The Long Island Volunteer Center has collaborated with Bethpage State Park to create a new home for great humanitarians, by installing benches with inscribed plaques at the Carlyle on the Green clubhouse grounds of the Blue, Green and Yellow golf course tees of Bethpage Park. This commemoration of the founders of nonprofit organizations is known as the Long Island Volunteer Hall of Fame.
The official 2006 induction ceremony will take place on Feb. 5 at the Carlyle on the Green at Bethpage Park.
The Long Island Volunteer Hall of Fame has been in existence since 2001, but not until recently did they have a permanent home where Long Islanders can get a chance to truly appreciate the work of these unsung heroes. Prior to this, the 38 current inductees were on display for a short time at various events, fairs, parks, banks and the like.
In addition, the Long Island Volunteer Center has launched its own website - www.livolunteerhalloffame.org. A list of past inductees, judges, program sponsors and organizers can be found on the site, along with the hall of fame's history and future.
An inductee is selected out of 12 different categories of volunteer activity including cultural arts, environment, philanthropy, homelessness, hunger and many others. In order to be elected, the founders of these nonprofit organizations must be selected unanimously by 12 judges, who are community leaders. Some of this year's inductees will include the Nassau-Suffolk Coalition for the Homeless, the United Way of Long Island and Splashes of Hope.
All this has been made possible by a number of people, but none more than Long Island Volunteer Center Executive Director Diana O'Neill and New York State Parks Commissioner Bernadette Castro. "It was her vision," O'Neill said of Castro's desire to bring this whole idea together. "The Long Island Volunteer Hall of Fame is so grateful."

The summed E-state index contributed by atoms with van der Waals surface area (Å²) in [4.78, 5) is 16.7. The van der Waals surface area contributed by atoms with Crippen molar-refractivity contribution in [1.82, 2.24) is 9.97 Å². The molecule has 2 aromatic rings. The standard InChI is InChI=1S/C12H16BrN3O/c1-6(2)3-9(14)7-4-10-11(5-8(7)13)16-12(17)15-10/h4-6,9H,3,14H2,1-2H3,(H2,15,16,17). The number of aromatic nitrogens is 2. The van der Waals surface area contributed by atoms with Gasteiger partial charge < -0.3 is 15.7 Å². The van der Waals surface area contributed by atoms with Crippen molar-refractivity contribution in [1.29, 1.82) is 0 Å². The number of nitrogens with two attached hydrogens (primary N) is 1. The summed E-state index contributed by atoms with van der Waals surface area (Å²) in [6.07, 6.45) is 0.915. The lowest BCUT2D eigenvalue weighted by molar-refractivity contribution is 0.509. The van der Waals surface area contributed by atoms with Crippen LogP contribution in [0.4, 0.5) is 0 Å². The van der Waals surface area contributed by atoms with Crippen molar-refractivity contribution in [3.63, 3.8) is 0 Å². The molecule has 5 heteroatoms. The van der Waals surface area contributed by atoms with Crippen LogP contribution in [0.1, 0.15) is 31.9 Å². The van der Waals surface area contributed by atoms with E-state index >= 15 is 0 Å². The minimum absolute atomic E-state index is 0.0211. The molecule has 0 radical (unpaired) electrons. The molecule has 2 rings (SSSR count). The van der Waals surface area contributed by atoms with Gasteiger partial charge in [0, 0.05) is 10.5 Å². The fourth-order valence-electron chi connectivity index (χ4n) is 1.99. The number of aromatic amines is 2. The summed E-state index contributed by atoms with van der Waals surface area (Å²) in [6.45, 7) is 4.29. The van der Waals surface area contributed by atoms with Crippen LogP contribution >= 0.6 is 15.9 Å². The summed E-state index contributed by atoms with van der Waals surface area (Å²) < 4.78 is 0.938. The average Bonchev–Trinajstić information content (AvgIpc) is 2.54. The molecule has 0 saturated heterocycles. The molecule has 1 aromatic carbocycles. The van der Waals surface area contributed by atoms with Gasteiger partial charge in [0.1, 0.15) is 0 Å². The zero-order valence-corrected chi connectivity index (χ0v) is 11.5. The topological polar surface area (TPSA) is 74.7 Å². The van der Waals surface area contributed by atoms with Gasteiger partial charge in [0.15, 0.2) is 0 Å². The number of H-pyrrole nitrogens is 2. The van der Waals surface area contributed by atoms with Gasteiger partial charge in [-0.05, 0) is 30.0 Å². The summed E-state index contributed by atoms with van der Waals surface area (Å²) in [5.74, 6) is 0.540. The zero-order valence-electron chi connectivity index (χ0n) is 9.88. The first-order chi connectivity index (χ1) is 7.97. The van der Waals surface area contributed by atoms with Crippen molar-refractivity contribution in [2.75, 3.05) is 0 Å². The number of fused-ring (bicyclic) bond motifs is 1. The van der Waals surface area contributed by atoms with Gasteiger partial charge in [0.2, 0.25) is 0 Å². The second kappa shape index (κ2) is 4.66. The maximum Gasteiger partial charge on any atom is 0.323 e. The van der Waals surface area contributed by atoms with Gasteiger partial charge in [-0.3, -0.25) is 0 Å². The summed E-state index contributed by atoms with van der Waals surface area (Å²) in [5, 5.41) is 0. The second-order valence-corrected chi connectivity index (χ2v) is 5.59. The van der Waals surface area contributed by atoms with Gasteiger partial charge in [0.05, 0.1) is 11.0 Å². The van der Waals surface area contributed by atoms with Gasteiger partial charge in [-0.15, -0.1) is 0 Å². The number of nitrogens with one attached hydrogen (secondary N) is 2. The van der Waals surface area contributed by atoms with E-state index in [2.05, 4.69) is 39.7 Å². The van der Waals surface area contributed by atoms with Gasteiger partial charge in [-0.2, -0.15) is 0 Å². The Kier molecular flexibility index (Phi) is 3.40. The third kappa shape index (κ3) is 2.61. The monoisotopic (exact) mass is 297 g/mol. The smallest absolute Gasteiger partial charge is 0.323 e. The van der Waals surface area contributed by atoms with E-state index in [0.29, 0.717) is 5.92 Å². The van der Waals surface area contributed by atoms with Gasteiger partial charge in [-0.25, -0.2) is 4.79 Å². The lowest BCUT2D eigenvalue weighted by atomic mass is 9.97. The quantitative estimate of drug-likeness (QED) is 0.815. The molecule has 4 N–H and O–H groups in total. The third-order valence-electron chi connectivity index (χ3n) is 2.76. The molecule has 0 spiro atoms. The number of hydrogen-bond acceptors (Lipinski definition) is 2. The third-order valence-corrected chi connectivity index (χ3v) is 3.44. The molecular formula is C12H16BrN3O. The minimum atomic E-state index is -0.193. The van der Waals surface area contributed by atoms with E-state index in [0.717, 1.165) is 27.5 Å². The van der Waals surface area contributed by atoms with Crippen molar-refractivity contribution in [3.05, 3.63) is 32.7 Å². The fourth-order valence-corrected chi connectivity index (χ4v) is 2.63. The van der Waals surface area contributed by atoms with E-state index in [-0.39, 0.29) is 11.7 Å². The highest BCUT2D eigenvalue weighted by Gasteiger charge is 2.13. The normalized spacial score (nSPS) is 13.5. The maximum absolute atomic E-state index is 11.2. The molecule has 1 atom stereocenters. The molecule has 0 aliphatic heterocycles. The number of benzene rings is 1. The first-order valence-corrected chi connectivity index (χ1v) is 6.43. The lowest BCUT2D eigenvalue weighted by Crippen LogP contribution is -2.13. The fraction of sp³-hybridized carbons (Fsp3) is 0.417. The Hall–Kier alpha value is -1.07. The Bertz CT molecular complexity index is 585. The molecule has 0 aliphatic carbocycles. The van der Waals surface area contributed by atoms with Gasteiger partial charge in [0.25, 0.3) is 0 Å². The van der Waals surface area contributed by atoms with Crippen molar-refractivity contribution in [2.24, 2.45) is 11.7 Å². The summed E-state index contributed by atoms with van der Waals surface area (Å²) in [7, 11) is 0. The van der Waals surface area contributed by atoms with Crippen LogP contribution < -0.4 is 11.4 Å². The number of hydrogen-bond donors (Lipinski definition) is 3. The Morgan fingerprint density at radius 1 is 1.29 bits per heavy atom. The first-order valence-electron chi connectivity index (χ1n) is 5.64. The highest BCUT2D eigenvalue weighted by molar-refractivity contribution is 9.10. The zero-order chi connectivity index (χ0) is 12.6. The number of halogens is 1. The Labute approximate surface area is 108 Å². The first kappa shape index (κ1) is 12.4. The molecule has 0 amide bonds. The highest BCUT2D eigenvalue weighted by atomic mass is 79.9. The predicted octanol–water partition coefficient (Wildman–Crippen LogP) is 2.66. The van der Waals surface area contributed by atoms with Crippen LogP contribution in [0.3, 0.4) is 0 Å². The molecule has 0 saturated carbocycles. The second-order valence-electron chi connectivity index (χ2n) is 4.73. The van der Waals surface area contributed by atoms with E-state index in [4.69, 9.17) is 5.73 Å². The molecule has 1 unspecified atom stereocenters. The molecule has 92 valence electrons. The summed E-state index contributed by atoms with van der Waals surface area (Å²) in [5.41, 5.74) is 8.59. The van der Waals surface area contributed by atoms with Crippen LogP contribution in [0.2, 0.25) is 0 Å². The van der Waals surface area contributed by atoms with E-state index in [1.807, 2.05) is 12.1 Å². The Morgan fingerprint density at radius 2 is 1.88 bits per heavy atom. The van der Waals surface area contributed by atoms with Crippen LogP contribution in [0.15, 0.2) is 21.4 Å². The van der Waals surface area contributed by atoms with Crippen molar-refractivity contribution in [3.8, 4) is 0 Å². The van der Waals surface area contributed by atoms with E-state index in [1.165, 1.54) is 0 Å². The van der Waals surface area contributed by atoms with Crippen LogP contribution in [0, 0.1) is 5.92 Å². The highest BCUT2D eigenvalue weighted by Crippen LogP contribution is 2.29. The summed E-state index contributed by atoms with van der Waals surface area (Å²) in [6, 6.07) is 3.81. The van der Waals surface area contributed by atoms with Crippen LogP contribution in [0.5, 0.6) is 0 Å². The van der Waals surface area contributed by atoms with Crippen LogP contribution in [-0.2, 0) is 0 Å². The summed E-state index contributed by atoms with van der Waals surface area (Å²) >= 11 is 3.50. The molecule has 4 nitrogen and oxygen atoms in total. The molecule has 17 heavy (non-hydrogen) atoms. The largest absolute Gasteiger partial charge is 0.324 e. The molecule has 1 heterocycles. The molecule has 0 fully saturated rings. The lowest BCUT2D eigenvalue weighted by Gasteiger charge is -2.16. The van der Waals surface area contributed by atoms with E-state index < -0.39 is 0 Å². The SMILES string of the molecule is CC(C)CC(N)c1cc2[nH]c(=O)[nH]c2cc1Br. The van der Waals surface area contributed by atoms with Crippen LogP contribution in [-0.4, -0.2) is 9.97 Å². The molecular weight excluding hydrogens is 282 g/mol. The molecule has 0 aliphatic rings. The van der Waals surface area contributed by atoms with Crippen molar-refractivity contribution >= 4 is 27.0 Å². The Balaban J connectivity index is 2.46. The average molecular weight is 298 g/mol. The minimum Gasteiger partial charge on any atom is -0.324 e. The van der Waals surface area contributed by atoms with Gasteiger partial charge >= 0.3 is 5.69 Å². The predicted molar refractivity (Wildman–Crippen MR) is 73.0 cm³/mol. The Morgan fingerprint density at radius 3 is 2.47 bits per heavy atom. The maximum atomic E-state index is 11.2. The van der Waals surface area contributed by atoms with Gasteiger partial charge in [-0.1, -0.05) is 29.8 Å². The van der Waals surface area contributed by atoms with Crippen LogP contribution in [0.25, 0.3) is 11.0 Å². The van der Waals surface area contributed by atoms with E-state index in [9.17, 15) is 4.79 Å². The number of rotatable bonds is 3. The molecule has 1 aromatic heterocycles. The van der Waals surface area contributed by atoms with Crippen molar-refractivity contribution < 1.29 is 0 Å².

However, O'Neill is no slouch herself. She works full-time and has a family, but has still found time to put this whole organization together with her only compensation being the feeling of making others happy.
The Regional Director of State Parks John Norbeck was also instrumental in the creation of the Hall of Fame at Bethpage Park. He worked very closely with Castro and said, "Most people don't realize how many volunteers we actually have. It's not just the recognition. It provides service to the public with the benches."
According to O'Neill, this Volunteer Hall of Fame is the first of its kind, and she believes that a greater appreciation on the national level would add significance to the cause. However, she is tremendously proud of all that's been done since the program's inception on Long Island.
The idea for this revolutionary Hall of Fame came out of the United Nations International Year of Volunteers in 2001. So, there was a great initiative for that year, but as all the nonprofit leaders came together, they decided they wanted to keep the humanitarian spirit going. The idea was sprouted by Len Rotsderg who is ironically, not a nonprofit leader, but a media consultant for the EGC group. Since then, there has been a great team effort to build a foundation on that idea, with the culmination coming next month.
O'Neill has said many times that these volunteers are society's glue, and that their organizations' success is so significant to them.
"These leaders watch their organizations blossom and grow like a baby," she said.
But, she also emphasized that is not the reason they engage in this community activity. It's not for their own personal fulfillment, but it is to give back to society, and make this world a better place for everyone.